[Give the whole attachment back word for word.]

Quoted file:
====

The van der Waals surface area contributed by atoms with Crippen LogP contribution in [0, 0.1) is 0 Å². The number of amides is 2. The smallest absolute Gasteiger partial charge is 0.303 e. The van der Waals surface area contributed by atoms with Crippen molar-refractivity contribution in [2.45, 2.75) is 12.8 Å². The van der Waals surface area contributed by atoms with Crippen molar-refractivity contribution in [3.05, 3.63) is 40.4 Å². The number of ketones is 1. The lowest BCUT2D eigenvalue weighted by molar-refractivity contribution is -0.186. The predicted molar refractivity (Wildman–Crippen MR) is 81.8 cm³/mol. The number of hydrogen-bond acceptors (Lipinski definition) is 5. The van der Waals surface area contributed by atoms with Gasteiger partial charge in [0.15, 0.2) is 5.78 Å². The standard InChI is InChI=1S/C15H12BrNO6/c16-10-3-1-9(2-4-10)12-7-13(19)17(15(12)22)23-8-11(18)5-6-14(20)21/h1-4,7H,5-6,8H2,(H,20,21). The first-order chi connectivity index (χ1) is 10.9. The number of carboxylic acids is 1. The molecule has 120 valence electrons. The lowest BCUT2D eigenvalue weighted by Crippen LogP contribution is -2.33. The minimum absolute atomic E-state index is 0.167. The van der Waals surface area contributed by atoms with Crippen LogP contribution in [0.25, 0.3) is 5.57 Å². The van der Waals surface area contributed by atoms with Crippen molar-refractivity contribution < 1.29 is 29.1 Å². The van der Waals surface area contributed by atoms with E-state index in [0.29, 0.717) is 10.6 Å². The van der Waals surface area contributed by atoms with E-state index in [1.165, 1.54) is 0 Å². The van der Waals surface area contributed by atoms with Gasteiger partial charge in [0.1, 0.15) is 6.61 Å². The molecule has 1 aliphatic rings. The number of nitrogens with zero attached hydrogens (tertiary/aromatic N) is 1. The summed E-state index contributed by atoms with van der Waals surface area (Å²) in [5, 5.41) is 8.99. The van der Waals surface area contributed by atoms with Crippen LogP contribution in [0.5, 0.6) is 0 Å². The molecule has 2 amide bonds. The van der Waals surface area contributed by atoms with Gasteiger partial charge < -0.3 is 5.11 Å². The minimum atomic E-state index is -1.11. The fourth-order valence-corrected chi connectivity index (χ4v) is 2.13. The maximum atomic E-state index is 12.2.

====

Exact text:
The van der Waals surface area contributed by atoms with Crippen LogP contribution in [0, 0.1) is 0 Å². The number of amides is 2. The smallest absolute Gasteiger partial charge is 0.303 e. The van der Waals surface area contributed by atoms with Crippen molar-refractivity contribution in [2.45, 2.75) is 12.8 Å². The van der Waals surface area contributed by atoms with Crippen molar-refractivity contribution in [3.05, 3.63) is 40.4 Å². The number of ketones is 1. The lowest BCUT2D eigenvalue weighted by molar-refractivity contribution is -0.186. The predicted molar refractivity (Wildman–Crippen MR) is 81.8 cm³/mol. The number of hydrogen-bond acceptors (Lipinski definition) is 5. The van der Waals surface area contributed by atoms with Gasteiger partial charge in [0.15, 0.2) is 5.78 Å². The standard InChI is InChI=1S/C15H12BrNO6/c16-10-3-1-9(2-4-10)12-7-13(19)17(15(12)22)23-8-11(18)5-6-14(20)21/h1-4,7H,5-6,8H2,(H,20,21). The first-order chi connectivity index (χ1) is 10.9. The number of carboxylic acids is 1. The molecule has 120 valence electrons. The lowest BCUT2D eigenvalue weighted by Crippen LogP contribution is -2.33. The minimum absolute atomic E-state index is 0.167. The van der Waals surface area contributed by atoms with Crippen LogP contribution in [0.25, 0.3) is 5.57 Å². The van der Waals surface area contributed by atoms with Crippen molar-refractivity contribution < 1.29 is 29.1 Å². The van der Waals surface area contributed by atoms with E-state index in [0.29, 0.717) is 10.6 Å². The van der Waals surface area contributed by atoms with E-state index in [1.165, 1.54) is 0 Å². The van der Waals surface area contributed by atoms with Gasteiger partial charge in [0.1, 0.15) is 6.61 Å². The molecule has 1 aliphatic rings. The number of nitrogens with zero attached hydrogens (tertiary/aromatic N) is 1. The summed E-state index contributed by atoms with van der Waals surface area (Å²) in [5, 5.41) is 8.99. The van der Waals surface area contributed by atoms with Crippen LogP contribution in [0.5, 0.6) is 0 Å². The molecule has 2 amide bonds. The van der Waals surface area contributed by atoms with Gasteiger partial charge < -0.3 is 5.11 Å². The minimum atomic E-state index is -1.11. The fourth-order valence-corrected chi connectivity index (χ4v) is 2.13. The maximum atomic E-state index is 12.2.